This is partly because the above-mentioned use case of voice as a cross-device layer isn’t something developers can build with the current set of APIs.
The other big reason I see is that people are mistaking voice as a replacement for other interfaces. Movies like Her paint a future where human-computer-interaction primarily occurs via voice-powered smart assistants, but in reality, voice isn’t great as a primary or stand-alone interface. It works best as an *additional* input/output channel that augments whatever else you are doing.
Let me give you an example: Saying “Hey Google, turn up the volume” takes 10x longer than simply pressing the volume-up button on your phone. It only makes sense when your hands are busy doing other things (kitchen work, for example).
The most convincing voice app I have seen to date was at a hackathon where a team used the StarCraft API to build voice-enabled game commands. Not to replace your mouse and keyboard but to give you an additional input mechanism. Actual multitasking.
I’m not against Apple opening Siri for developers. On the contrary, given that AirPods are meant to be worn all the time, a voice interface for situations that require multitasking is actually a very good idea. But voice input should remain the exceptional case. And it shouldn’t be what makes AirPods a platform.
Instead of voice, I’d love to see other input mechanisms that allow developers to build new ways for users to interact with the audio content they consume.
Most headsets currently on the market offer the following actions with one (or multiple) clicks of a physical button:
These inputs were invented a long time ago and there has been almost zero innovation since. Why has no one thought about additional buttons or click mechanisms that allow users to interact with the actual content?
For example, when listening to podcasts I often find myself wanting to bookmark things that are being talked about. It would be amazing if I could simply tap a button on my headphones which would add a timestamp to a bookmarks section of my podcast app. (Or better even, a transcript of the ~15 seconds of content before I pressed the button, which are then also automatically added to my notes app via an Apple Shortcut.)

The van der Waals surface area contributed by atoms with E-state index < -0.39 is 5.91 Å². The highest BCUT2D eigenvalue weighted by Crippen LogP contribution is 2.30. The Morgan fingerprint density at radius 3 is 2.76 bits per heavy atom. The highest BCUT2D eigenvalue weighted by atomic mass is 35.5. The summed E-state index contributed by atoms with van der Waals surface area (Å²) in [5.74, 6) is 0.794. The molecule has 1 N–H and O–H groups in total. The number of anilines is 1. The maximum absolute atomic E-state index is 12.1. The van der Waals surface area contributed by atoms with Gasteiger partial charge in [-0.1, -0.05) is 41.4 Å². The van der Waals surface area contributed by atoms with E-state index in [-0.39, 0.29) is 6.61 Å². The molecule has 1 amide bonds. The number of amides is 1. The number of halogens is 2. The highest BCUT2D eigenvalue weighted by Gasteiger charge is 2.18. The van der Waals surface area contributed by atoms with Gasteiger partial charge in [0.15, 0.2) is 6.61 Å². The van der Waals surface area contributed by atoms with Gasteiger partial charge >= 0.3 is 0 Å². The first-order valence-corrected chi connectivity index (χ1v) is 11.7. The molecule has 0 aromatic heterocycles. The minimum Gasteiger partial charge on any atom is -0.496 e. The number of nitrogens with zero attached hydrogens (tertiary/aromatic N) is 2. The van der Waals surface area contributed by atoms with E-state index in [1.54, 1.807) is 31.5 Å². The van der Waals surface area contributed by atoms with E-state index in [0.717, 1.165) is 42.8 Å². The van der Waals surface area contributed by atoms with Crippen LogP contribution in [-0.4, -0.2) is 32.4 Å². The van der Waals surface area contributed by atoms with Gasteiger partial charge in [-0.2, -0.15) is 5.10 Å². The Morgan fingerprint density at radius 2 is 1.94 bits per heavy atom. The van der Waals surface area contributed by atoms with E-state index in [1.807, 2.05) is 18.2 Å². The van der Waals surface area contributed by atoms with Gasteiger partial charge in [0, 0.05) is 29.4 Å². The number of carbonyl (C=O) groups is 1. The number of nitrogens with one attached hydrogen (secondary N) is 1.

Yes, you could build the same with voice as the input mechanism, but as we discussed earlier, saying “Hey Siri, please bookmark this!” just doesn’t seem very convenient.
While podcast apps might use the additional button as a bookmarking feature, Spotify could make it a Like button to quickly add songs to your Favorites playlist. Other developers could build completely new applications: Think about interactive audiobooks or similar two-way audio experiences, for example.
This is the beauty of platforms: You just provide developers with a set of tools and they will come up with use cases you hadn’t even thought about. Crowdsourced value creation.
(1) The input mechanism I describe doesn’t have to be a physical button. In fact, gesture-based inputs might be even more convenient. If AirPods had built-in accelerometers, users could interact with audio content by nodding or shaking their heads. Radar-based sensors like Google’s Motion Sense could also create an interesting new interaction language for audio content.
(2) You could also think about the Apple Watch as the main input device. In contrast to the AirPods, Apple opened the Watch for developers from the start, but it hasn’t really seen much success as a platform. Perhaps a combination of Watch and AirPods has a better chance of creating an ecosystem with its own unique applications?
(3) One thing to keep in mind is that Apple doesn’t really have an interest in making AirPods a standalone platform. The iPhone (or rather iOS) will always be the core platform that Apple cares about. Instead of separate iPhone, Watch and AirPods ecosystems, think about Apple’s strategy as more of a multi-platform bundle. Even as a platform, AirPods will remain more of an accessory that adds stickiness to the existing iPhone ecosystem.
Do you have thoughts or feedback on this post?
If so, I’d love to hear it!